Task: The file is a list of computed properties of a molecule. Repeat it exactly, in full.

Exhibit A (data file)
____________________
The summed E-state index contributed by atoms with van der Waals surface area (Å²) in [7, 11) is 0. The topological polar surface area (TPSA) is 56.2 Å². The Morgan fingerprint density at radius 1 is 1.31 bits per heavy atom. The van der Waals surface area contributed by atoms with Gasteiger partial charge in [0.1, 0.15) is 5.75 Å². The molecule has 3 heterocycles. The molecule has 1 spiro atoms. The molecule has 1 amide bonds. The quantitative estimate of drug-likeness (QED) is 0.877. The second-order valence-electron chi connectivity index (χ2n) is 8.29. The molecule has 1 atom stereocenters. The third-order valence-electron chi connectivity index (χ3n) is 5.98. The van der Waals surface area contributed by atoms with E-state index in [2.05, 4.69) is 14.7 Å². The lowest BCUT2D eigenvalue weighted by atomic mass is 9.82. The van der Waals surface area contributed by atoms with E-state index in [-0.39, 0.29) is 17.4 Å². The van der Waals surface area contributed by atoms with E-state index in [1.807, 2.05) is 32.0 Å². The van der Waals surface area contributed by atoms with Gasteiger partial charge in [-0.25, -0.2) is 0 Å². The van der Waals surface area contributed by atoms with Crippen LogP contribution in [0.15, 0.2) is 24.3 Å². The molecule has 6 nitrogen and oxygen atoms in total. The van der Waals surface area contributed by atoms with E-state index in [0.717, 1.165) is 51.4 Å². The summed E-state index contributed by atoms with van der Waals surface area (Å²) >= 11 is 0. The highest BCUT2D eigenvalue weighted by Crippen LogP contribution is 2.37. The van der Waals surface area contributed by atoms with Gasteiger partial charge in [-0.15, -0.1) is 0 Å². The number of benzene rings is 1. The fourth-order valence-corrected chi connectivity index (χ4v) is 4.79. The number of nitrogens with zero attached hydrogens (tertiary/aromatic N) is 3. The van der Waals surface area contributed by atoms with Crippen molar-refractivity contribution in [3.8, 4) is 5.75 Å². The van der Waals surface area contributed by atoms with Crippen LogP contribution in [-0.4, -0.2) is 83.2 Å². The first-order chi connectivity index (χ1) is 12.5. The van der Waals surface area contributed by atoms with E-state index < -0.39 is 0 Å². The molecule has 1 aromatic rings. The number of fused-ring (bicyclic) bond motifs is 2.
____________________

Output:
The summed E-state index contributed by atoms with van der Waals surface area (Å²) in [7, 11) is 0. The topological polar surface area (TPSA) is 56.2 Å². The Morgan fingerprint density at radius 1 is 1.31 bits per heavy atom. The van der Waals surface area contributed by atoms with Gasteiger partial charge in [0.1, 0.15) is 5.75 Å². The molecule has 3 heterocycles. The molecule has 1 spiro atoms. The molecule has 1 amide bonds. The quantitative estimate of drug-likeness (QED) is 0.877. The second-order valence-electron chi connectivity index (χ2n) is 8.29. The molecule has 1 atom stereocenters. The third-order valence-electron chi connectivity index (χ3n) is 5.98. The van der Waals surface area contributed by atoms with E-state index in [2.05, 4.69) is 14.7 Å². The lowest BCUT2D eigenvalue weighted by atomic mass is 9.82. The van der Waals surface area contributed by atoms with E-state index in [-0.39, 0.29) is 17.4 Å². The van der Waals surface area contributed by atoms with E-state index in [1.807, 2.05) is 32.0 Å². The van der Waals surface area contributed by atoms with Gasteiger partial charge in [-0.25, -0.2) is 0 Å². The van der Waals surface area contributed by atoms with Crippen LogP contribution in [0.15, 0.2) is 24.3 Å². The molecule has 6 nitrogen and oxygen atoms in total. The van der Waals surface area contributed by atoms with E-state index in [0.717, 1.165) is 51.4 Å². The summed E-state index contributed by atoms with van der Waals surface area (Å²) >= 11 is 0. The highest BCUT2D eigenvalue weighted by Crippen LogP contribution is 2.37. The van der Waals surface area contributed by atoms with Gasteiger partial charge in [-0.15, -0.1) is 0 Å². The number of benzene rings is 1. The fourth-order valence-corrected chi connectivity index (χ4v) is 4.79. The number of nitrogens with zero attached hydrogens (tertiary/aromatic N) is 3. The van der Waals surface area contributed by atoms with Crippen molar-refractivity contribution in [3.8, 4) is 5.75 Å². The van der Waals surface area contributed by atoms with Crippen LogP contribution in [-0.4, -0.2) is 83.2 Å². The first-order chi connectivity index (χ1) is 12.5. The van der Waals surface area contributed by atoms with E-state index < -0.39 is 0 Å². The molecule has 1 aromatic rings. The number of fused-ring (bicyclic) bond motifs is 2.